MTV Networks Boss Doug Herzog: 'There's a Real Opportunity' to Expand Comedy Central's Late-Night
"We're looking at it, trying to figure out how you extend it and not go broke doing it at midnight on basic cable," the executive reveals in The Hollywood Reporter magazine.
THR: Stewart frequently says he's "just a comedian." Is that accurate?
Herzog: He's just a comedian who hosts a nightly format that covers the news -- it's not his fault that he also happens to be brilliant and enormously interested in world events. So I think he's got a journalist's instincts, but he's a comedian at heart.
THR: Any plans to spin off any more Daily Show correspondents into their own shows?
Herzog: John Oliver has been hosting some stand-up shows for us, and we think he's a great talent. We'd like to be in business with him for a long time, but for the moment he's fully committed to The Daily Show, and that's a full-time gig. But look, Jon Stewart has proven more than adept at developing talent. Look at Stephen Colbert, Steve Carell, Ed Helms, Rob Corddry and Rob Riggle. He's the new Lorne Michaels. It's like having a super-secret weapon, certainly as it pertains to finding and identifying new talent.
THR: Tosh.0 is a hit, at a price bean-counters love. Will you try to replicate the format?
Herzog: The format has always been a part of TV; it's never gone away. It's part Funniest Home Videos, part Soup -- but that's not the important part. The important part is Daniel Tosh. You could do that show with a 100 different guys, and 99 times it's not going to work.
THR: Your roasts have been big audience grabbers for Comedy Central, in part because of their raunchiness. How does the latter impact advertising?
Herzog: Look, not everyone wants to be in something like that, but there are those advertisers who are looking to reach that kind of audience that's a little more willing to jump in on something like that. And then they generally know what they're signing up for. It's not like we're doing The Sound of Music. There are plenty of advertisers who don't necessarily want to be a part of an evening like that, but there are also those that do. We really love them internally. And yes, we love the raunchiness, though sometimes they even make us blush.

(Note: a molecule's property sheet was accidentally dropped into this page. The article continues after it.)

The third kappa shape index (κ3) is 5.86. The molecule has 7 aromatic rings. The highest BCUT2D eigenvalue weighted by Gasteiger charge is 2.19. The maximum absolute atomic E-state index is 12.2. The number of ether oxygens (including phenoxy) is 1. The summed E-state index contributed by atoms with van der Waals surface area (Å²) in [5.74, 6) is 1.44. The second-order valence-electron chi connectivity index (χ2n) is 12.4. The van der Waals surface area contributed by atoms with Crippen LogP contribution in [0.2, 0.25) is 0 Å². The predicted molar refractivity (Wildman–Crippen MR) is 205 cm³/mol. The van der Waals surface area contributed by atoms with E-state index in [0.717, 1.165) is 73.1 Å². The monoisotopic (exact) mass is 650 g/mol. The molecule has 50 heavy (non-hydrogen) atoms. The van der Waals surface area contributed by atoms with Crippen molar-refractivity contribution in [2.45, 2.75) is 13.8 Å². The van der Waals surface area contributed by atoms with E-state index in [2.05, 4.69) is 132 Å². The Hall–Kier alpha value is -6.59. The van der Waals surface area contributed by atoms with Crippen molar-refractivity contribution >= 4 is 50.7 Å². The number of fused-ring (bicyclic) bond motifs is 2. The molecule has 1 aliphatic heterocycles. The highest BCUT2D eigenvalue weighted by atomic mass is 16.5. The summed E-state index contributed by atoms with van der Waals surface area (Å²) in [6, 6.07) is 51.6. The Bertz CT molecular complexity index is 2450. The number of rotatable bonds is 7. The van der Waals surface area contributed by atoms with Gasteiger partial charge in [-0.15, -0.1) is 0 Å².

THR: What was running through your head as the Situation was getting booed on the dais?
Herzog: I thought, "Ooh, this might be Minute 16 of his career that we're witnessing right here." One of the things that I love about the roasts is that despite the fact that they're taped, there's a "this thing can come off the rails at any time" feeling to them.
THR: On April 10, you'll air the first Comedy Awards. How do you persuade viewers to watch another awards show?
Herzog: Like the world needs another awards show! But think about it: Movies have their night and generally ignore comedy; TV has its own night; Broadway has its own night; pornography has its own night, for God's sake. Comedy doesn't, and we've wanted to do this for a long time.
THR: Are there genres you'd like to be in?
Herzog: At Comedy Central, we started as this upstart kid shooting spitballs in the back of the class to being, I believe, at the head of the class. Now, I just don't want to get old, fat or lazy. I want to be relevant, funny and right on the edge of everything that's happening on all platforms. We've got a couple of shows coming up that we feel really good about in Workaholics and Sports Show With Norm Macdonald. And then we're working hard on trying to crack the scripted comedy stuff.
THR: How do off-net acquisitions fit into that plan?
Herzog: We’ve recently gotten into the business, but we’re not like a USA Network or even an FX.
THR: So you won’t go after a show like Parks and Recreation?
Herzog: We’ll look at it. We did buy 30 Rock, so at some point, we’ll want something to replace that, but we’re very happy to leave that business mostly to TBS. But Parks and Rec is something to look at; so is Community.
THR: There’s been talk of tweaking your strategy at Spike. How come?
Herzog: Yes, we have some work to do at Spike, but we know where we’re going and we know what we want to do. Look, it’s a hard demo. A network for men without sports -- unless you’re going to have pornography and football, what else are you going to do?
THR: One is not in your price range; and the other…
Herzog: And the other I can’t do. [laughs] We’ve had some success, but we have to do it better and what we’ve learned is that we started getting too young. Right now, we’re sort of going from boys to men. So, a little older, a little broader, and we don’t want to be toxic to women. We can’t send your girlfriend, wife or mom running out of the room screaming.
THR: You dipped your toe in the broadcast world as Fox entertainment chief (from 1998-2000).
Herzog: Yeah, for like a cup of coffee.
THR: Does returning to that world hold any appeal?
Herzog: Zero. I'm not sure why I did it in the first place. I used to tell people that if I had to do it again, I probably would. I don't think so anymore. I had grown up in a time when it was all about the networks, so the idea of running one was appealing -- as misguided as it might have seemed. Once I got there, I was like: "What am I doing here? I love cable television.